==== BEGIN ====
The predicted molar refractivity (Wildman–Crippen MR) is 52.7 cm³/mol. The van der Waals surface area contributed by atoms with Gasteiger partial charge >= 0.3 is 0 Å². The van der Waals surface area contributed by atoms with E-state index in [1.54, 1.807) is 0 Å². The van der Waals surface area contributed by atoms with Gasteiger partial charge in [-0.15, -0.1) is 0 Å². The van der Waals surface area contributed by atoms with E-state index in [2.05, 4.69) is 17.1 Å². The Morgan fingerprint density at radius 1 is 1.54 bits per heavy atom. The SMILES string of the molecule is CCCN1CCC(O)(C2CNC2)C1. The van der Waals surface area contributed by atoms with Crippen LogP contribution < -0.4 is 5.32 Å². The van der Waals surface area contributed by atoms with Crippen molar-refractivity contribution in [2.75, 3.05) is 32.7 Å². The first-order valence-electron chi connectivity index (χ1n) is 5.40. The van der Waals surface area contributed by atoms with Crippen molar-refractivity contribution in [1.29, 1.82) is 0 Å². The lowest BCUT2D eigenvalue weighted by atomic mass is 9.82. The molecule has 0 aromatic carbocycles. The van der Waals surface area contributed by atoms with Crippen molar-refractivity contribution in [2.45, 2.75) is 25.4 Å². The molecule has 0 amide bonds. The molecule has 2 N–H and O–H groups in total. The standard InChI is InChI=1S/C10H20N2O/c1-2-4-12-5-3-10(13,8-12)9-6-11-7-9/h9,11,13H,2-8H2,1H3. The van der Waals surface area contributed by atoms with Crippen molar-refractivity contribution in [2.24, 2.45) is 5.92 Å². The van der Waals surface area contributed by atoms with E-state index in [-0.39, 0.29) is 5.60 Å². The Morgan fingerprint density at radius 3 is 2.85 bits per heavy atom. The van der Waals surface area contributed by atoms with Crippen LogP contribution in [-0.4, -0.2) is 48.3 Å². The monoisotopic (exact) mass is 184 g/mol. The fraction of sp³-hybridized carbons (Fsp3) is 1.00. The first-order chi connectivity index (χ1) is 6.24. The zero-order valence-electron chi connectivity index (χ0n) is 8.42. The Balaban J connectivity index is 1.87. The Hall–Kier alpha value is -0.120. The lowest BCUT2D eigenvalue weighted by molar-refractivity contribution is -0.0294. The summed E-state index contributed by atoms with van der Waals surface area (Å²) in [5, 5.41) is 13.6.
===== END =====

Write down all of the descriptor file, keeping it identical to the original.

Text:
The predicted molar refractivity (Wildman–Crippen MR) is 52.7 cm³/mol. The van der Waals surface area contributed by atoms with Gasteiger partial charge >= 0.3 is 0 Å². The van der Waals surface area contributed by atoms with E-state index in [1.54, 1.807) is 0 Å². The van der Waals surface area contributed by atoms with Gasteiger partial charge in [-0.15, -0.1) is 0 Å². The van der Waals surface area contributed by atoms with E-state index in [2.05, 4.69) is 17.1 Å². The Morgan fingerprint density at radius 1 is 1.54 bits per heavy atom. The SMILES string of the molecule is CCCN1CCC(O)(C2CNC2)C1. The van der Waals surface area contributed by atoms with Crippen LogP contribution < -0.4 is 5.32 Å². The van der Waals surface area contributed by atoms with Crippen molar-refractivity contribution in [2.75, 3.05) is 32.7 Å². The first-order valence-electron chi connectivity index (χ1n) is 5.40. The van der Waals surface area contributed by atoms with Crippen molar-refractivity contribution in [1.29, 1.82) is 0 Å². The lowest BCUT2D eigenvalue weighted by atomic mass is 9.82. The molecule has 0 aromatic carbocycles. The van der Waals surface area contributed by atoms with Crippen molar-refractivity contribution in [2.45, 2.75) is 25.4 Å². The molecule has 0 amide bonds. The molecule has 2 N–H and O–H groups in total. The standard InChI is InChI=1S/C10H20N2O/c1-2-4-12-5-3-10(13,8-12)9-6-11-7-9/h9,11,13H,2-8H2,1H3. The van der Waals surface area contributed by atoms with Crippen molar-refractivity contribution in [2.24, 2.45) is 5.92 Å². The van der Waals surface area contributed by atoms with E-state index in [-0.39, 0.29) is 5.60 Å². The Morgan fingerprint density at radius 3 is 2.85 bits per heavy atom. The van der Waals surface area contributed by atoms with Crippen LogP contribution in [-0.4, -0.2) is 48.3 Å². The monoisotopic (exact) mass is 184 g/mol. The fraction of sp³-hybridized carbons (Fsp3) is 1.00. The first-order chi connectivity index (χ1) is 6.24. The zero-order valence-electron chi connectivity index (χ0n) is 8.42. The Balaban J connectivity index is 1.87. The Hall–Kier alpha value is -0.120. The lowest BCUT2D eigenvalue weighted by molar-refractivity contribution is -0.0294. The summed E-state index contributed by atoms with van der Waals surface area (Å²) in [5, 5.41) is 13.6.